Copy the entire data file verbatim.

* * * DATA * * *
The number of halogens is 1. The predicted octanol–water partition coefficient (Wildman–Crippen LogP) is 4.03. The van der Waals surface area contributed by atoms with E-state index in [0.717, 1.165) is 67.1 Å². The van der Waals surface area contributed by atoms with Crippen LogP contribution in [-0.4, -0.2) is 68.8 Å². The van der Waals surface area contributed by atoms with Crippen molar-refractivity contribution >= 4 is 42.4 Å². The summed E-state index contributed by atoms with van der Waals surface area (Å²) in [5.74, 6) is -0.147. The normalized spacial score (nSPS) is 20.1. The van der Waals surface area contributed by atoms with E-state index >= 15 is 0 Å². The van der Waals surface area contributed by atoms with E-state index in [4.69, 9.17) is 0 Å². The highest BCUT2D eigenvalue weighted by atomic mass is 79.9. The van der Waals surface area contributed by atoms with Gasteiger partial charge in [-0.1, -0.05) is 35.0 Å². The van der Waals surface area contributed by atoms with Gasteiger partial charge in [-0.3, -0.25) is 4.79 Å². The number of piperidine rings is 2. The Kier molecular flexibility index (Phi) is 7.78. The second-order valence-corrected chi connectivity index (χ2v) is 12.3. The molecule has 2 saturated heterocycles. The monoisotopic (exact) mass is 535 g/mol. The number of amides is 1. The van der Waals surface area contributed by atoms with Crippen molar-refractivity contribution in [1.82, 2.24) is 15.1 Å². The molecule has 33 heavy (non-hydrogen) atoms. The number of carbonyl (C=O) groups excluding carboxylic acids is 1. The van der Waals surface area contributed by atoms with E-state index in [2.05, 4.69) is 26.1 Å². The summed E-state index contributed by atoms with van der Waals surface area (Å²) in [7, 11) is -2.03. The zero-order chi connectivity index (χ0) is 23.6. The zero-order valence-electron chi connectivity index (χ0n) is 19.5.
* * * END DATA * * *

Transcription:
The number of halogens is 1. The predicted octanol–water partition coefficient (Wildman–Crippen LogP) is 4.03. The van der Waals surface area contributed by atoms with E-state index in [0.717, 1.165) is 67.1 Å². The van der Waals surface area contributed by atoms with Crippen LogP contribution in [-0.4, -0.2) is 68.8 Å². The van der Waals surface area contributed by atoms with Crippen molar-refractivity contribution >= 4 is 42.4 Å². The summed E-state index contributed by atoms with van der Waals surface area (Å²) in [5.74, 6) is -0.147. The normalized spacial score (nSPS) is 20.1. The van der Waals surface area contributed by atoms with E-state index >= 15 is 0 Å². The van der Waals surface area contributed by atoms with E-state index in [4.69, 9.17) is 0 Å². The highest BCUT2D eigenvalue weighted by atomic mass is 79.9. The van der Waals surface area contributed by atoms with Gasteiger partial charge in [-0.1, -0.05) is 35.0 Å². The van der Waals surface area contributed by atoms with Gasteiger partial charge in [-0.3, -0.25) is 4.79 Å². The number of piperidine rings is 2. The Kier molecular flexibility index (Phi) is 7.78. The second-order valence-corrected chi connectivity index (χ2v) is 12.3. The molecule has 2 saturated heterocycles. The monoisotopic (exact) mass is 535 g/mol. The number of amides is 1. The van der Waals surface area contributed by atoms with Crippen molar-refractivity contribution in [1.82, 2.24) is 15.1 Å². The molecule has 33 heavy (non-hydrogen) atoms. The number of carbonyl (C=O) groups excluding carboxylic acids is 1. The van der Waals surface area contributed by atoms with E-state index in [2.05, 4.69) is 26.1 Å². The summed E-state index contributed by atoms with van der Waals surface area (Å²) in [7, 11) is -2.03. The zero-order chi connectivity index (χ0) is 23.6. The zero-order valence-electron chi connectivity index (χ0n) is 19.5.